If you are using a DSLR, while it will still take good photographs on Auto, why are you lugging around a big DSLR if you aren’t going to use it to its full capability? Using your DSLR on Manual Settings isn’t nearly as difficult as it may seem. It does take some getting used to, but it will become second nature in no time.
So, how do you do it?
There are basically 3 settings in full Manual mode that you need to work with. There is a 4th that I like to fiddle with, the White Balance setting, but most people just leave that on Auto.
The 3 settings in Manual mode are -
- Shutter Speed
- Fstop (Aperture)
Each time you take a photograph in a new situation, these are the 3 settings that you need to fiddle with. I can’t tell you where on your camera they are as all cameras are different, you will need to refer to your manual for that.
So where do you start?
This is a very basic explanation of how to use these settings, simply to enable you to use them, rather than to understand them completely.
STEP 1 – set your ISO
You want to get this one as low as the situation will allow, because the higher it is, the more grainy your photograph becomes. The higher the number of ISO, the more light is allowed in. So in very dark situations you need to have the number higher, and in light situations you can put the number lower.
As an example, I go right down to 125 on an average day outside and up to 1600 for an image that is inside but not overly light, or higher if it is darker. I use around 800 or less for good light inside.
STEP 2 – set your Fstop (Aperture)
This is the setting that controls how you want the overall image to look. Are you wanting to focus on a single object or person, or a wide scene? The more you want to focus on a single thing, the lower number you use, for example when you want a person in focus and the background blurry. On my 50mm lense, I use F1.8 most commonly as I am photographing my children, and with that setting I can focus on a child with the background blurry. If I am photographing two children, I go up a little, because unless they are at exactly the same distance from my camera, parts of them will be blurry if I stay at 1.8.
Also the distance from your subject can affect this. If you are far away from your subject, more of it will be in focus at whichever setting you use. The closer you are the more you can get your camera to focus on one item. Note this image below for example, because it is really close, even the ears are out of focus because the face is really close, if the subject was further away, they would likely be more in focus.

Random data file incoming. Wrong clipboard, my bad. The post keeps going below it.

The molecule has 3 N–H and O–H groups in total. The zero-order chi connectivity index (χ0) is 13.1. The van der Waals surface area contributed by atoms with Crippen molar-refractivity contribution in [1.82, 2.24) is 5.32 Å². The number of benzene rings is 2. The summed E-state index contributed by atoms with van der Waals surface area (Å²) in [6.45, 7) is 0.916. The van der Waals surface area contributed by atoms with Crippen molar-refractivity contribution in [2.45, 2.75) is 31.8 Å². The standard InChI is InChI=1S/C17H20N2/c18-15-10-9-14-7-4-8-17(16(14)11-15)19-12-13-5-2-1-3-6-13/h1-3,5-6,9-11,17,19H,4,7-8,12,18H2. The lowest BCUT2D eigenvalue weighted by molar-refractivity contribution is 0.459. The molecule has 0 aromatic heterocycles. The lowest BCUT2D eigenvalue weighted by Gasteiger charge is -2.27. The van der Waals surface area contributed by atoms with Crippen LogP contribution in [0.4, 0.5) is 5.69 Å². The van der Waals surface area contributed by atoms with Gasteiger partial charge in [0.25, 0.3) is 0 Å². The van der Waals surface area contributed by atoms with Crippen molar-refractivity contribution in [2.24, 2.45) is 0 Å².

STEP 3 – set your Shutter Speed
Your Shutter Speed determines how quickly your camera takes the photograph. This setting affects both light and how clear the photograph is when there is movement.
As a general rule
Higher Number = Faster = good for movement, but less light in
Lower Number = Slower = not good for movement, but more light in
Here is a good guide on how big the Shutter Speed number needs to be in order to handle different types of movement -
2000 = fast moving thing like an Eagle flying, balls flying through the air
500 = people dancing, children running
125 = moderate, for example camels walking, babies moving their arms slowly
30 = slower, if you take a photo of horses riding their legs would be blurry
8 = still things, best to use a tripod
2 = still things, does give nice water effect over rock
LOWER = extremely slow, this can create interesting effects
A very general guide – try to keep your shutter speed above 1/50th (setting of 50) for indoors (low light), and above 1/200th (setting of 200) for outdoors (bright light). If you are shooting fast moving people choose above 500, slow moving like babies playing choose 125, or less for still objects in good light.
When photographing children, I try to go as high as this setting will allow me to depending on the light. The Shutter Speed chosen is based on the amount of movement the subject is doing as well as light.
IN BRIEF – THIS IS HOW I WORK WITH THESE SETTINGS WHEN I GO TO TAKE A PHOTOGRAPH.
Unless I am photographing a very low light situation such as a dark room or at night, I leave the ISO down to around 200. If it is really bright and outside, I put it as low as it will go.
Next I choose my Fstop (Aperture), and I usually have this at 1.8, as most commonly I am focusing on a single object… I don’t usually photograph landscapes or big groups. So most of the time I don’t look at or touch this setting.
Finally, I alter the Shutter Speed. I usually set this as high as I think the photograph will handle, take a quick test shot to make sure it is as light as I want it, and if I need to because it is too dark, I will bring it down a bit. I generally have it as high as I can before it goes too dark, as I am most often photographing children who are constantly moving.
I like nice light photographs, and it is the ISO first and the Shutter Speed next that I will use to make my images light.
EXTRA NOTE: While I like light photographs, I NEVER use my on camera flash. More about that in another post!